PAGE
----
Paul Fix II interview

Paul Fix II interview
Feb 18, 2002, 11:45 PM

Paul Fix II was interviewed by Elizabeth Shaw of Driver: Paul Fix II Team: Extreme Fix Motorsports "Wired Piranha Racing Team" Car: ...

Paul Fix II was interviewed by Elizabeth Shaw of

Driver: Paul Fix II
Team: Extreme Fix Motorsports "Wired Piranha Racing Team"
Car: #77 Classic Tube Mustang Cobra

Paul Fix II was a Trans Am rookie in 2001. He lives in Buffalo, NY and the whole Fix Family races: his wife Lauren races historic Trans Am cars and their two children, Paul III and Shelby, race in karts. Founded in 1988, Fix Motorsports prepares race-winning cars for customers competing in SCCA, HSR, SVRA and other series; their show cars have won concourse awards in ISCA, SAAC and MCA.

ES: How old were you when you first got into a racing car, and how did you decide racing was what you wanted to do?

PF: I was bitten by the racing bug fairly late. Even since I got my drivers license my mother used to call me an ambulance driver. When I was 23, I tried a little drag racing at our local 1/8th mile here in Buffalo. I couldn't stand waiting all night to do a few runs. So a year later I started Autocrossing (Solo II) with the SCCA, driving my '66 Shelby GT 350. Then participating and then instructing driving schools with Shelby and BMW clubs. My wife and I started Driving Ambitions High Performance Driving School in 1988 at Watkins Glen and the rest evolved from there. The thrill of speed and G forces really made me realize that road racing was where I wanted to succeed.

ES: Is your family supportive of racing as a career?

PF: My wife has always been my biggest supporter. In fact, she was my first driving instructor at a BMW school and currently races herself. She knows that racing is what I want to do and she supports me by doing all of my marketing, public relations and sponsorship hunting. Our children Paul III, 8 and Shelby, 10 have been racing go karts for the last 3 years and have been extremely supportive in the pits.

ES: What do you like best about racing in Trans Am? What's the hardest thing about it?

PF: I love the cars that make up Trans Am, the history, technology and speed. There are so many difficult aspects to competing; from the endurance and Skill for the driver, to the set up and gearing for the cars. It all adds up to a very competitive atmosphere and that drives me to succeed even more.

ES: What was your most significant race in 2001?

PF: They were all significant since it was my rookie season. I have so many highs, finishing my first race at Sebring after almost having a DNF. Running 2nd at Mosport and finishing 12th, Finishing 10th at Detroit while having a fuel pick up problem. But for personal performance the Cleveland Grand Prix has to be the most satisfying. [From : "The rookie of the year chase heated up [in Cleveland] as Paul Fix finished nineteenth, six places ahead of Rookie of the Year points leader Justin Bell. "I don't think today was the best indication of the type of car we have for the weekend," said Fix. "The track was wet, the car was great in the rain. We waited a little to long to change back to slicks but, all in all, we've got a pretty good car and we should be better as our rookie season progresses."]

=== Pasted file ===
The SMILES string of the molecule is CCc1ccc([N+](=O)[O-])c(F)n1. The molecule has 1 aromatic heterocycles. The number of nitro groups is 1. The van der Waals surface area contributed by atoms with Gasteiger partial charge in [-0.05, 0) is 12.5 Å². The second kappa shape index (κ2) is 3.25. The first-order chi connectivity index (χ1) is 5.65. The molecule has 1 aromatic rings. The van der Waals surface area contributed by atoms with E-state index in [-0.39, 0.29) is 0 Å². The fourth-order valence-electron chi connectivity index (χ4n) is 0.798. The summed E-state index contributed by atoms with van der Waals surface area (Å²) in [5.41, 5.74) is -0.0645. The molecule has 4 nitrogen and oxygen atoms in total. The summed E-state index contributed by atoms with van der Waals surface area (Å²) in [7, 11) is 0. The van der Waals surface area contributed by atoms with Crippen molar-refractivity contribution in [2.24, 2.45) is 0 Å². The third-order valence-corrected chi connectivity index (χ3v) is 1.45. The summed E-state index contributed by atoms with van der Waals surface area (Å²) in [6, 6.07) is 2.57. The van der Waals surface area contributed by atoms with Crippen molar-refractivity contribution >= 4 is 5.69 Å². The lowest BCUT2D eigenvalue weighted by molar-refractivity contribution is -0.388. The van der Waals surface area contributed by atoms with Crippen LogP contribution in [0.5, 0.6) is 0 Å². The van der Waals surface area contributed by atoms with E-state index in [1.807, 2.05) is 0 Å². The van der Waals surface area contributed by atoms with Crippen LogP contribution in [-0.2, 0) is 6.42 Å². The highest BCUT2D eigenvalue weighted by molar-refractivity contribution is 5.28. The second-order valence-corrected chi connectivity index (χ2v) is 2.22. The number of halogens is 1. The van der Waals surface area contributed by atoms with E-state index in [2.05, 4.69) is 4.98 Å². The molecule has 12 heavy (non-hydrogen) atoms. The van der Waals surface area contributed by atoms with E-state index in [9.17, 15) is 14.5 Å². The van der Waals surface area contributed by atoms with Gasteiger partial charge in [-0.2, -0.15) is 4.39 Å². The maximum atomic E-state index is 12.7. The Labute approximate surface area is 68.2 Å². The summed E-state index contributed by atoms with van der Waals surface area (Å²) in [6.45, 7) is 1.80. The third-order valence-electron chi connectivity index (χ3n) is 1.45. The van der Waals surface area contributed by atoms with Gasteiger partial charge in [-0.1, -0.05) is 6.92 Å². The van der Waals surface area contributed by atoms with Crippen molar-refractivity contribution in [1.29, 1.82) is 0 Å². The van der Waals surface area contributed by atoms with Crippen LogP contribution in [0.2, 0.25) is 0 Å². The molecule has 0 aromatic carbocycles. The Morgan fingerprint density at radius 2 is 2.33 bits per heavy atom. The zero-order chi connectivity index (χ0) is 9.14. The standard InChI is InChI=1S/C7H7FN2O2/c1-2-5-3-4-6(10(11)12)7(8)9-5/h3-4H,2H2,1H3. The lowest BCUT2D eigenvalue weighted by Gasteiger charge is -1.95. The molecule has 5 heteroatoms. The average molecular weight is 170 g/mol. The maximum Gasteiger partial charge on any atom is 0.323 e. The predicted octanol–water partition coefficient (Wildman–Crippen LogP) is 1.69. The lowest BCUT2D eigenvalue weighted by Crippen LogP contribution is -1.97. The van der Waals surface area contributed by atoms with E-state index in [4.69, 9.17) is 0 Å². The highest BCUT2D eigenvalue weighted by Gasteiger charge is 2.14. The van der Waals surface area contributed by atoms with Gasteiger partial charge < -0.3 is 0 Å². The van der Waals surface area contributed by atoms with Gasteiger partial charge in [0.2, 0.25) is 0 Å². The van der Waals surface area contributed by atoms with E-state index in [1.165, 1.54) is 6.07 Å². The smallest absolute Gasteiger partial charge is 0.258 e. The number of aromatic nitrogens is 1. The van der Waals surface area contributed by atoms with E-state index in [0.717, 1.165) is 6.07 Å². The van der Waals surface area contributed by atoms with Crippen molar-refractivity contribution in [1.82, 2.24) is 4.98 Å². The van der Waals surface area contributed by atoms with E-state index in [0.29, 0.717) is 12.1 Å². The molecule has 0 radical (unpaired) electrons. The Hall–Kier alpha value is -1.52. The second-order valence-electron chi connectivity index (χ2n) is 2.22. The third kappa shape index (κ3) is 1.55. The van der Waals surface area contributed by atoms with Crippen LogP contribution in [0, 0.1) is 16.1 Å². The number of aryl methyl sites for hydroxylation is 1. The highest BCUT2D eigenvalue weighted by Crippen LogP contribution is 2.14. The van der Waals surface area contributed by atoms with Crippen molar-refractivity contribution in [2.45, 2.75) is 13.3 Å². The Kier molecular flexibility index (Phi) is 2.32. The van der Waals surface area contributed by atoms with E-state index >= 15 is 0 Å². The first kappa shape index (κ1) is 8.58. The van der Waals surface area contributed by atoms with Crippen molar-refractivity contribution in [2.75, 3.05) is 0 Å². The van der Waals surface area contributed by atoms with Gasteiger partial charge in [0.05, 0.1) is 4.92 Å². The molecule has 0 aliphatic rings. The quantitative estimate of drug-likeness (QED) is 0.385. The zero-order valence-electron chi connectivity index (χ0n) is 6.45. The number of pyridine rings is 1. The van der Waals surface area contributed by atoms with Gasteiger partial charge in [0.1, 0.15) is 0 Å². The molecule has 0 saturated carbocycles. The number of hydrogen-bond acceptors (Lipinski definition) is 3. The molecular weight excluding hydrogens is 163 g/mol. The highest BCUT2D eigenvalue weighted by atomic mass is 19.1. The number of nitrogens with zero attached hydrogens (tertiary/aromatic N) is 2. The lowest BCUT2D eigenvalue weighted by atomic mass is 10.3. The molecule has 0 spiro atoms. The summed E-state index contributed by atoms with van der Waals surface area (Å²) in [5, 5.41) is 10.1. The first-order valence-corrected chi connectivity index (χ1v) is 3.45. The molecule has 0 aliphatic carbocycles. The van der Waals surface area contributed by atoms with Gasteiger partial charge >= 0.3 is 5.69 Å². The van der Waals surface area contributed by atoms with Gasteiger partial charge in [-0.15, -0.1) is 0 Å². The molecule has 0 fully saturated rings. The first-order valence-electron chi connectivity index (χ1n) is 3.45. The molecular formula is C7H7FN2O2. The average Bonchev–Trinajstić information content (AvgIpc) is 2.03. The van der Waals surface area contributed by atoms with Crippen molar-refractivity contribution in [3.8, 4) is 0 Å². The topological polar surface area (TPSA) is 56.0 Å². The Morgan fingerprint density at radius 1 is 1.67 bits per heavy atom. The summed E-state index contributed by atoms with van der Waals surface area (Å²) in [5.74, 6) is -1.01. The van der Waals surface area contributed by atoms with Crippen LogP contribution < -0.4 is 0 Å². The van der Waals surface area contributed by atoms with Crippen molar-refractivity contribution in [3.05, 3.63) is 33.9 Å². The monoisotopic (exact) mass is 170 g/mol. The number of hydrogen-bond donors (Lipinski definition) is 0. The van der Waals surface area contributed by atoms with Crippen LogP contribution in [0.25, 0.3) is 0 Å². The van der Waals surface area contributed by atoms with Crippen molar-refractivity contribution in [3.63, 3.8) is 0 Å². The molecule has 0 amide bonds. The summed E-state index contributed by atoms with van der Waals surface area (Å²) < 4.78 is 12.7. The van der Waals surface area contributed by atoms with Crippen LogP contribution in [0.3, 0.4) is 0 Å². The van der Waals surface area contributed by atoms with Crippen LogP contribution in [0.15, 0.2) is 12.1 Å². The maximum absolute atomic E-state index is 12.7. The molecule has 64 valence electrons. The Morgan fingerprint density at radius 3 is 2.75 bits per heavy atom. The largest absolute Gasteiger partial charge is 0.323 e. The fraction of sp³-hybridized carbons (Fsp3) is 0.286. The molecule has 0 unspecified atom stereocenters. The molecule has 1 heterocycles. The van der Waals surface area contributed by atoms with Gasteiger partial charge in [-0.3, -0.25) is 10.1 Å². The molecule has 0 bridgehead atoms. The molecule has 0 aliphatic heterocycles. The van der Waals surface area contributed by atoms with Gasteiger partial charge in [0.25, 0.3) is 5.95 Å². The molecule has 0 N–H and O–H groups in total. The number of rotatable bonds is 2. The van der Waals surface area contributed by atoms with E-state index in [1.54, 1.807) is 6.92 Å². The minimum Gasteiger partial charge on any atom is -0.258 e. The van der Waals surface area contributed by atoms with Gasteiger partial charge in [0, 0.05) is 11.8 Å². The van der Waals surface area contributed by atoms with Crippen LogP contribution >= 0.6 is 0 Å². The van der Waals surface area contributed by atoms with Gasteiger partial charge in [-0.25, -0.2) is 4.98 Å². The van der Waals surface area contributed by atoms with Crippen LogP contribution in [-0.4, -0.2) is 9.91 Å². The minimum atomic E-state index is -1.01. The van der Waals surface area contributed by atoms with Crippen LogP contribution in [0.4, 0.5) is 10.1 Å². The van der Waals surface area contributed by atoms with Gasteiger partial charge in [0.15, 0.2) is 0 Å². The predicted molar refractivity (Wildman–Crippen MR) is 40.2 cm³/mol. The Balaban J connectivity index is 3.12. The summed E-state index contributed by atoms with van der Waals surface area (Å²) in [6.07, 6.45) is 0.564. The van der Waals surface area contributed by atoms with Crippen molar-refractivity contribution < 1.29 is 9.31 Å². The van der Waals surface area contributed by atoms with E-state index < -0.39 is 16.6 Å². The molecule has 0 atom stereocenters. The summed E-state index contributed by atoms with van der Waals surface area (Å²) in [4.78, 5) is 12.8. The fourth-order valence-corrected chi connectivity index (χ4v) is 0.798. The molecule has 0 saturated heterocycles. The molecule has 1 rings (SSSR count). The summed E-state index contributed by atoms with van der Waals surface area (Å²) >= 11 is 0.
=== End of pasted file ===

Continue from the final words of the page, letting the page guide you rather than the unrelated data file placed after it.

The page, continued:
ES: When do you start testing for the 2002 season, and what changes (generally speaking-don't reveal any trade secrets!) to the car have you made for the coming campaign?

PF: We won't be able to start testing until March. We'll work on some wing, gearing, reliability and just plain seat time. There will be more to announce but we are unable to release anything yet. We will let you know soon.

ES: Will you be racing at Daytona or Sebring this year, or does your season start with Miami in April?

PF: I have intentions of racing one of those in the near future but unfortunately not this year. We are planning on the whole 2002 season.

ES: What advice would you give to a young person who wants to break into sports car racing today?

PF: Start go karting at a young age. More importantly, get a great education and continue on to college. In High school, don't take for granted courses like Physics, English or Mathematics. These will be a good foundation later on, so you can converse with your engineer and crew chief, do interviews and be a well-spoken spokesperson for your sponsor. If things don't work out pursuing a career in road racing you can use you education to make a good career in another field or even finance your own ride.

ES: Finally, what do you like to do when you're not working or racing?

PF: I love being with my family, crewing for my son and daughter in go karting, and restoring vintage race cars. You can learn more about Paul Fix II, and follow his Trans Am season, both here at RFM Sports and at where he invites you to "Stop by our pit and support the Wired Piranha Racing Team - Ready to Eat the Competition!"

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